Trickle vents are vents that sit in your window that can allow air to pass through even when your windows are closed. That means even when it’s raining you can have an air current running through your room, allowing humid air to escape and for fresh air to enter.
Whole House Ventilation Options
When it comes to ventilating your whole home, you are going to need to look into mechanically based options that can keep a steady airflow that promotes the intake of fresh air, and the expulsion of humid air at the same time.
A perfect option here then is a positive input pressure system.
A positive pressure system is a device installed in your home (usually in your loft or a high point within your home) that creates a consistent flow throughout your house. The positive pressure system draws in cool air from the exterior of your home, and then channels it around your property through vents into the different rooms of your house.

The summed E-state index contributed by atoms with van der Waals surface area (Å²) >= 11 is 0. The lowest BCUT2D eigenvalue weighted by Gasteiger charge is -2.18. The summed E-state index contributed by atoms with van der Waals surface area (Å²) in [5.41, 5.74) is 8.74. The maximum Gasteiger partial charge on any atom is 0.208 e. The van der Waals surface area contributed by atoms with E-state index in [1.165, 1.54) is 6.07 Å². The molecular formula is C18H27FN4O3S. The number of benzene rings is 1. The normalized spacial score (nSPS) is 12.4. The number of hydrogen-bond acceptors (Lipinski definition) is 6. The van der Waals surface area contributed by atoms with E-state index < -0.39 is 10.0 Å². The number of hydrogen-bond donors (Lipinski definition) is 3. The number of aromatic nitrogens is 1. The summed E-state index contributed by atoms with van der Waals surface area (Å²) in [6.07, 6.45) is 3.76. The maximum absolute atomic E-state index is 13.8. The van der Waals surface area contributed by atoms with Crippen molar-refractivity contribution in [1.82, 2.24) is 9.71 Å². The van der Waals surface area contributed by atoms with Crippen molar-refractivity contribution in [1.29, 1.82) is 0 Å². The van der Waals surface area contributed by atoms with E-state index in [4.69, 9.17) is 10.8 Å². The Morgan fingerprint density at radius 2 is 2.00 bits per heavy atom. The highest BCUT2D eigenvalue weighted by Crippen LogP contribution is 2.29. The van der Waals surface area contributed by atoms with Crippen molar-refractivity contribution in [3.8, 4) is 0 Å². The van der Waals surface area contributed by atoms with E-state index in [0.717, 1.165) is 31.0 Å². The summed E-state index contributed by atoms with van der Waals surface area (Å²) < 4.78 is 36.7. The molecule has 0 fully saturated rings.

This process has two primary resulting effects. The first is that fresh air is being pumped into every room that the positive pressure system feeds into, and the second is that this influx of fresh air pushes humid and dense air out of your property.
So, a low level of pressure is created in your home that works to constantly keep your home free of dense, humid air.
Positive pressure systems are a constant solution as well, working around the clock to ensure that your home remains well ventilated at all hours. These are great systems for rooms that might not have other forms of ventilation available to them as well, like basements and cellars, or interior rooms, as they will have newfound access to a fresh air supply that might otherwise be unavailable to them.
If you are struggling with ventilation in your home, and would like a professional’s opinion on what steps to take to reduce condensation, inquire with our team about a condensation survey today. You can call or get in touch online, and our damp treatment experts will be able to provide tailor-made suggestions to lower condensation levels in your home.